In this chapter we introduce the concept of Second Language Acquisition, and how a student’s ﬁrst language affects the way in which they learn an unfamiliar (or second) language. We cover the importance of active communication channels, sensory learning styles, and inductive/deductive reasoning.
Meaning of words in the classroom are interpreted by your students in three distinct ways: The actual word itself conveys 7%, the context in which it is said provides 38%, and your body language provides 55% of meaning.
It is also worth mentioning that students remember information in different capacities as well. Typically, students remember 20% of what they have heard, 30% of what they have seen, 50% of both combined, but most importantly – 90% of what they have executed on their own. This means that active participation in classroom exercises and elicitation games is of vital importance to the learning process.
Second Language Acquisition is also important to understand, as is the interaction between your students’ ﬁrst language, and the second one that are attempting to learn. In the classroom, errors should be not only tolerated – but encouraged – as they are a natural part of the learning process. As in the previous chapter, as an ESL teacher you also need to be sensitive to the growth and development of each individual student.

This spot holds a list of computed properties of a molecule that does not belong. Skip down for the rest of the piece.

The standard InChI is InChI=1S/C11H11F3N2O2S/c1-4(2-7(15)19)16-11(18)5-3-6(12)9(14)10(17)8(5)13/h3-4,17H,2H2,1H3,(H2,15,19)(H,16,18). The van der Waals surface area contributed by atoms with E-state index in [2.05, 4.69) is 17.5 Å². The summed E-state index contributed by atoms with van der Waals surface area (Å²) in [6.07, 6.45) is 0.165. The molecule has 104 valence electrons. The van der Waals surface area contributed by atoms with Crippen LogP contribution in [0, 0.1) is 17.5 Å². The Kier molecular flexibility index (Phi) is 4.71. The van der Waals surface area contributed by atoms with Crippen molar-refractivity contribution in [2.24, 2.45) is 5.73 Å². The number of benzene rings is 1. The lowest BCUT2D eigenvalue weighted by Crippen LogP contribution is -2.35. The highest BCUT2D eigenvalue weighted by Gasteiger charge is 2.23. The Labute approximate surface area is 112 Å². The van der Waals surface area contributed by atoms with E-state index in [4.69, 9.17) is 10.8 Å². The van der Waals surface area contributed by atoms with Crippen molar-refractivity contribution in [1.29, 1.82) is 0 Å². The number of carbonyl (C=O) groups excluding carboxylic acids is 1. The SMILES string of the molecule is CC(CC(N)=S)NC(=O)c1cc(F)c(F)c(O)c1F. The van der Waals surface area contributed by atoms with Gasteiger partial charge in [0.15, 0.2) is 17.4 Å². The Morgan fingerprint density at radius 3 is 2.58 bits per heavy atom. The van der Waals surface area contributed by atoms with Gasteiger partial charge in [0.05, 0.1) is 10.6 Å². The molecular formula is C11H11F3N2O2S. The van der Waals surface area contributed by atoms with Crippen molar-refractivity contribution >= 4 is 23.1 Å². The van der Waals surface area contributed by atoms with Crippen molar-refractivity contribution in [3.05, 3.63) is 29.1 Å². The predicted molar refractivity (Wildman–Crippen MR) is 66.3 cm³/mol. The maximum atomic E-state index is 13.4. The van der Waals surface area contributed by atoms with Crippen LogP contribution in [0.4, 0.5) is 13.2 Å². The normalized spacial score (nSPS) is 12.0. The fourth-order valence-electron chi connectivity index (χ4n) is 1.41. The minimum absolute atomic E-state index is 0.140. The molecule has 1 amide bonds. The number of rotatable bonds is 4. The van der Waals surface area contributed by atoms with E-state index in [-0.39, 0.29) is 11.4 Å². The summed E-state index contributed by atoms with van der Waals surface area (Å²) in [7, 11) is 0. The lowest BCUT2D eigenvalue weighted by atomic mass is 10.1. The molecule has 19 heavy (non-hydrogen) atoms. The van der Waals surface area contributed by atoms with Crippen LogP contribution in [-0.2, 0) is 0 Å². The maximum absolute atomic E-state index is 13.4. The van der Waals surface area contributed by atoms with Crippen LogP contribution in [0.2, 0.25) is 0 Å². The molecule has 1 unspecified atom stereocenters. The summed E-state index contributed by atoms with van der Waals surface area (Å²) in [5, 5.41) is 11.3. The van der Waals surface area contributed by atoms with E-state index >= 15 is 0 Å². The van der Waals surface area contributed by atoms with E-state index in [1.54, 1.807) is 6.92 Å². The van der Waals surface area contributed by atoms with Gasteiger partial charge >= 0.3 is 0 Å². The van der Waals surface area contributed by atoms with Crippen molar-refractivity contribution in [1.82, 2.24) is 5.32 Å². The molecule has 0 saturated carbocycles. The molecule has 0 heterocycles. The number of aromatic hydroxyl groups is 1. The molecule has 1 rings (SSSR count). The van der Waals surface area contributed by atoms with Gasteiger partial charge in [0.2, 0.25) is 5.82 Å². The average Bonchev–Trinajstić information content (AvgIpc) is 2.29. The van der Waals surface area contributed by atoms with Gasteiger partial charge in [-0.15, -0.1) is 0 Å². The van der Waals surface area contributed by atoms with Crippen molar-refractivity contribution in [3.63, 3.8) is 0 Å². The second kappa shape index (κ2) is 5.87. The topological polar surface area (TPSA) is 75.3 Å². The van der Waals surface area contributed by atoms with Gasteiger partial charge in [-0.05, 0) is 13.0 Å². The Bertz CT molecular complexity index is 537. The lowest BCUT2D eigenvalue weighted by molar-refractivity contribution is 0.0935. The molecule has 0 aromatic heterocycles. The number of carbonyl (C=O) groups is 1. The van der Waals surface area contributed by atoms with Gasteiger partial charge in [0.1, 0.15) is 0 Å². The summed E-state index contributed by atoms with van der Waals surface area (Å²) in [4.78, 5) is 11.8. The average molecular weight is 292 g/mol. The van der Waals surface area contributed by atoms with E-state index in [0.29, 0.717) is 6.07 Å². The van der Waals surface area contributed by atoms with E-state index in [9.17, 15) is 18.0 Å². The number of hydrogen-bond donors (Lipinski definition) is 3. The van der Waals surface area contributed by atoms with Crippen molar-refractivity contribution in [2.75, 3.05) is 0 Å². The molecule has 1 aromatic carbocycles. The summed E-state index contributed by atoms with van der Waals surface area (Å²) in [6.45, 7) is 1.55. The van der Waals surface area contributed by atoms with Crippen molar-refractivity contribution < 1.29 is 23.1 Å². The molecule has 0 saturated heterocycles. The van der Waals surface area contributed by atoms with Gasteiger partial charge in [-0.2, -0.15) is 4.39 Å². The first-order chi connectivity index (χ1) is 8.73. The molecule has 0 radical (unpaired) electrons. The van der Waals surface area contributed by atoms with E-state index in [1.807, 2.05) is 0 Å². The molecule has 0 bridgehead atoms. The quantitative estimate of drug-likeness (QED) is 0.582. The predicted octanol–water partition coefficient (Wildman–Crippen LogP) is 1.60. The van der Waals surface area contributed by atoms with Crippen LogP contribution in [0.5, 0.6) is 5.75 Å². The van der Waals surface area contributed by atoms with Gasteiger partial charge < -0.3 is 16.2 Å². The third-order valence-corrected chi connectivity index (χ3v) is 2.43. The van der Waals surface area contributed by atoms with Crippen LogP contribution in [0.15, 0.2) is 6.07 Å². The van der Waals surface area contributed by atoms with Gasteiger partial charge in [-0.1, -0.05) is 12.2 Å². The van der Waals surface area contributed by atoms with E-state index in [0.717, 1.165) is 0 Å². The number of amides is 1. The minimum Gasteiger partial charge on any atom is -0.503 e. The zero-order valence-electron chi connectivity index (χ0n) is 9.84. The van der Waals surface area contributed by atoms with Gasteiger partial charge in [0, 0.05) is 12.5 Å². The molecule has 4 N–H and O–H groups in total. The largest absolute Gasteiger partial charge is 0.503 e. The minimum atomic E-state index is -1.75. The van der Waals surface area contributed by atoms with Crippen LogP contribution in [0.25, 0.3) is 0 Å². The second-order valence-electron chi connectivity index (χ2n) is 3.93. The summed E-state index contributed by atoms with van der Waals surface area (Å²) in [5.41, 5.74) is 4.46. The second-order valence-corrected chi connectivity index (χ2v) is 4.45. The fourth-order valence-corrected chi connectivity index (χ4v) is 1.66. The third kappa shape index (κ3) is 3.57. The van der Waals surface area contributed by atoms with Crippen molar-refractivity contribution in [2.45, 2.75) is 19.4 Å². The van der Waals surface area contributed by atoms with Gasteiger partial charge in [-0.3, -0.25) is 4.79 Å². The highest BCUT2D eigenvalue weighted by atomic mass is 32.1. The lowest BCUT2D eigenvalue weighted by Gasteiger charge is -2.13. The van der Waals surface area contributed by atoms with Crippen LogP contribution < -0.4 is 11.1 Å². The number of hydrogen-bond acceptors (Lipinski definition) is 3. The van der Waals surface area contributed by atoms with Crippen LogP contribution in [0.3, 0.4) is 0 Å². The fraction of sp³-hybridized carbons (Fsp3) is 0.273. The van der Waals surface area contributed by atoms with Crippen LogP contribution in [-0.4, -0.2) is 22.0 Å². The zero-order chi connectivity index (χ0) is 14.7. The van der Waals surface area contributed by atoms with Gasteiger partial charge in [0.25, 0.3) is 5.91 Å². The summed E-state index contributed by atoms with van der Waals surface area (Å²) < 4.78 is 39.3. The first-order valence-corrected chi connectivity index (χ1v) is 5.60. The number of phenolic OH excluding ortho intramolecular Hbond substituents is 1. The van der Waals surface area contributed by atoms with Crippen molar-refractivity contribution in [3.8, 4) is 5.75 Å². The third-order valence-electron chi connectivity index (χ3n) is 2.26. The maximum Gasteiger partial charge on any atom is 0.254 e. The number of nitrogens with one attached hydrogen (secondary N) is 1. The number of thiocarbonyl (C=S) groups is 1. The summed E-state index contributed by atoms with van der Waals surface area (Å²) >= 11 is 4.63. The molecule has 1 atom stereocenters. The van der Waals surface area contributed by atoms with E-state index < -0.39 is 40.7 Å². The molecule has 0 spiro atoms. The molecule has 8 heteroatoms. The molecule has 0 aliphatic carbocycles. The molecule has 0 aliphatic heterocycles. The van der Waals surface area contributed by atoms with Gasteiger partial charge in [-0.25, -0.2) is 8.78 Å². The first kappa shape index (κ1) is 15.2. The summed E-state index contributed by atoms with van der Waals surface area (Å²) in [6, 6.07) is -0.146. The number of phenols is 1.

We explore the concepts of Deductive and Inductive reasoning. Where: deductive reasoning starts with the bigger picture and introduces the speciﬁcs afterwards – where inductive reasoning is the opposite process. They are both referred to as “Top Down” and Bottom Up” respectively.
Assessment Category: Learner & Teacher Motivation